[Changes in life expectancy and mortality in East Germany after reunification (1989-1992)]

Gesundheitswesen. 1995 Jul;57(7):365-72.
[Article in German]


Whereas some arguments can be advanced suggesting that the life expectancy in east Germany should have declined directly after the fall of the Berlin Wall in 1989, other arguments suggest an increase. The aim of this study was to identify the actual developments and to explain the findings. Census data and mortality statistics from East and West Germany before unification were used to calculate standardized mortality ratios and life expectancies for various population groups. The differences in life expectancy between East and West were broken down according to age groups. The main finding was that the life expectancy of east German men declined in 1990 by 0.9 years, and only reached the 1989 level again in 1992. This was due solely to an increase in mortality for men under the age of 65. In 1990 and 1991, there were 3,400 more deaths among men under the age of 65 than would have been expected on the basis of the mortality rates of 1989. In contrast, the life expectancy of women hardly declined at all in 1990, and in 1992 it was already one year more than for 1989. The most important reasons for the increased numbers of deaths of men under the age of 45 were motor vehicle accidents, whereas ischaemic heart disease and cirrhosis of the liver were more significant for men between the ages of 45 and 65. Suicides did not increase after the fall of the Berlin Wall. It could be shown that the findings were not the results of artifacts.(ABSTRACT TRUNCATED AT 250 WORDS)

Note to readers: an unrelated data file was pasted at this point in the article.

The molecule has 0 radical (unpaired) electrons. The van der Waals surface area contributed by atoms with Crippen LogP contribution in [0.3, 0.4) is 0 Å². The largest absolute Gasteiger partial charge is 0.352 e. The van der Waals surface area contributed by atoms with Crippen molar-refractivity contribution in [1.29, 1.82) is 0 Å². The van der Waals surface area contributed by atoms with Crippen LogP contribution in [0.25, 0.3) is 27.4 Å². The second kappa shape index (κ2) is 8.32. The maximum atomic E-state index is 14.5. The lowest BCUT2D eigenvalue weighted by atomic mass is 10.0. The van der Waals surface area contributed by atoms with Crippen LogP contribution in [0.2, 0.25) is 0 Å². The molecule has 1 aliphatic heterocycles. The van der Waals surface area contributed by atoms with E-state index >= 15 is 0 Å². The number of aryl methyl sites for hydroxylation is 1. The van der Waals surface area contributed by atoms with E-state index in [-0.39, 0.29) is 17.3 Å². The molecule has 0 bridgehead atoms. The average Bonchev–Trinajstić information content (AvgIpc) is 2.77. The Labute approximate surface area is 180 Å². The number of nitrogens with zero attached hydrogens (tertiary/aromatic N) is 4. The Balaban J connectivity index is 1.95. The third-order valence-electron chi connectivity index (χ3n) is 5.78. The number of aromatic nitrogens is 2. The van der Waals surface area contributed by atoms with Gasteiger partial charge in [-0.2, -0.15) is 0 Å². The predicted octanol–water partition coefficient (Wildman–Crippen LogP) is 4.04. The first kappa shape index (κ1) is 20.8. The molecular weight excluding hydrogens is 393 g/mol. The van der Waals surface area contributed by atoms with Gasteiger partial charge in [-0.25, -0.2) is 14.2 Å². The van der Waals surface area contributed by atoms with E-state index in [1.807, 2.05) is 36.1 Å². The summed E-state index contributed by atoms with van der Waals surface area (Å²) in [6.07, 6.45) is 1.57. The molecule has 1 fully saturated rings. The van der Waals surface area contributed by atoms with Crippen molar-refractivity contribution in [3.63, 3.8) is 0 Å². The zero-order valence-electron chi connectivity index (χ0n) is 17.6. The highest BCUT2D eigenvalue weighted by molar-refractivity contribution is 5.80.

Publication types

  • English Abstract

MeSH terms

  • Adolescent
  • Adult
  • Aged
  • Aged, 80 and over
  • Cause of Death
  • Child
  • Child, Preschool
  • Cross-Sectional Studies
  • Female
  • Germany, East / epidemiology
  • Humans
  • Incidence
  • Infant
  • Life Expectancy / trends*
  • Male
  • Middle Aged
  • Mortality / trends*
  • Politics*
  • Social Change*